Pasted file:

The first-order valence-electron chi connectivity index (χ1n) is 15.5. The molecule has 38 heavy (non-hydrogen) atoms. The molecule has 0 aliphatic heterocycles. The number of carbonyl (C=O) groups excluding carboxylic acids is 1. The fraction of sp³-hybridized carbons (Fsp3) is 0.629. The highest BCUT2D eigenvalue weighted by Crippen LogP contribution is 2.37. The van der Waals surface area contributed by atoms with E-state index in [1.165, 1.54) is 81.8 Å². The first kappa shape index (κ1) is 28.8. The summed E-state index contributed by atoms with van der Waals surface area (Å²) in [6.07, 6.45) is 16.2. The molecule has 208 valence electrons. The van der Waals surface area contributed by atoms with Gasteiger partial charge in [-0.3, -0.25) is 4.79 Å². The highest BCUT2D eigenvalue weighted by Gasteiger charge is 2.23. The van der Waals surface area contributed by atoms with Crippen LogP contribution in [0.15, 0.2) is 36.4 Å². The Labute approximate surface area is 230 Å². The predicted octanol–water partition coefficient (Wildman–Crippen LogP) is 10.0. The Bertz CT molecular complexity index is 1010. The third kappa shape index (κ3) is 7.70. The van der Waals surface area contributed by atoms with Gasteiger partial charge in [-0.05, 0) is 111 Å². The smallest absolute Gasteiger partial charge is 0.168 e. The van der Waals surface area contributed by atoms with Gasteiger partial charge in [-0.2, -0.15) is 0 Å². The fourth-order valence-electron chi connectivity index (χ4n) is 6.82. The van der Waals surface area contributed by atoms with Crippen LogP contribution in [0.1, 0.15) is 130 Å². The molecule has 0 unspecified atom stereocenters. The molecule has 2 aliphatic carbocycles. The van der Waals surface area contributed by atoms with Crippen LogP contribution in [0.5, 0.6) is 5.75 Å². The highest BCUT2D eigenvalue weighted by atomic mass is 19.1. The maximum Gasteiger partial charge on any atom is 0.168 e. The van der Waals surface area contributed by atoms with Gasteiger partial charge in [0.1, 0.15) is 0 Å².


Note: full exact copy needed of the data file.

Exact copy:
The first-order valence-electron chi connectivity index (χ1n) is 15.5. The molecule has 38 heavy (non-hydrogen) atoms. The molecule has 0 aliphatic heterocycles. The number of carbonyl (C=O) groups excluding carboxylic acids is 1. The fraction of sp³-hybridized carbons (Fsp3) is 0.629. The highest BCUT2D eigenvalue weighted by Crippen LogP contribution is 2.37. The van der Waals surface area contributed by atoms with E-state index in [1.165, 1.54) is 81.8 Å². The first kappa shape index (κ1) is 28.8. The summed E-state index contributed by atoms with van der Waals surface area (Å²) in [6.07, 6.45) is 16.2. The molecule has 208 valence electrons. The van der Waals surface area contributed by atoms with Gasteiger partial charge in [-0.3, -0.25) is 4.79 Å². The highest BCUT2D eigenvalue weighted by Gasteiger charge is 2.23. The van der Waals surface area contributed by atoms with Crippen LogP contribution in [0.15, 0.2) is 36.4 Å². The Labute approximate surface area is 230 Å². The predicted octanol–water partition coefficient (Wildman–Crippen LogP) is 10.0. The Bertz CT molecular complexity index is 1010. The third kappa shape index (κ3) is 7.70. The van der Waals surface area contributed by atoms with Gasteiger partial charge in [-0.05, 0) is 111 Å². The smallest absolute Gasteiger partial charge is 0.168 e. The van der Waals surface area contributed by atoms with Gasteiger partial charge in [-0.2, -0.15) is 0 Å². The fourth-order valence-electron chi connectivity index (χ4n) is 6.82. The van der Waals surface area contributed by atoms with Crippen LogP contribution in [0.1, 0.15) is 130 Å². The molecule has 0 unspecified atom stereocenters. The molecule has 2 aliphatic carbocycles. The van der Waals surface area contributed by atoms with Crippen LogP contribution in [0.5, 0.6) is 5.75 Å². The highest BCUT2D eigenvalue weighted by atomic mass is 19.1. The maximum Gasteiger partial charge on any atom is 0.168 e. The van der Waals surface area contributed by atoms with Gasteiger partial charge in [0.1, 0.15) is 0 Å².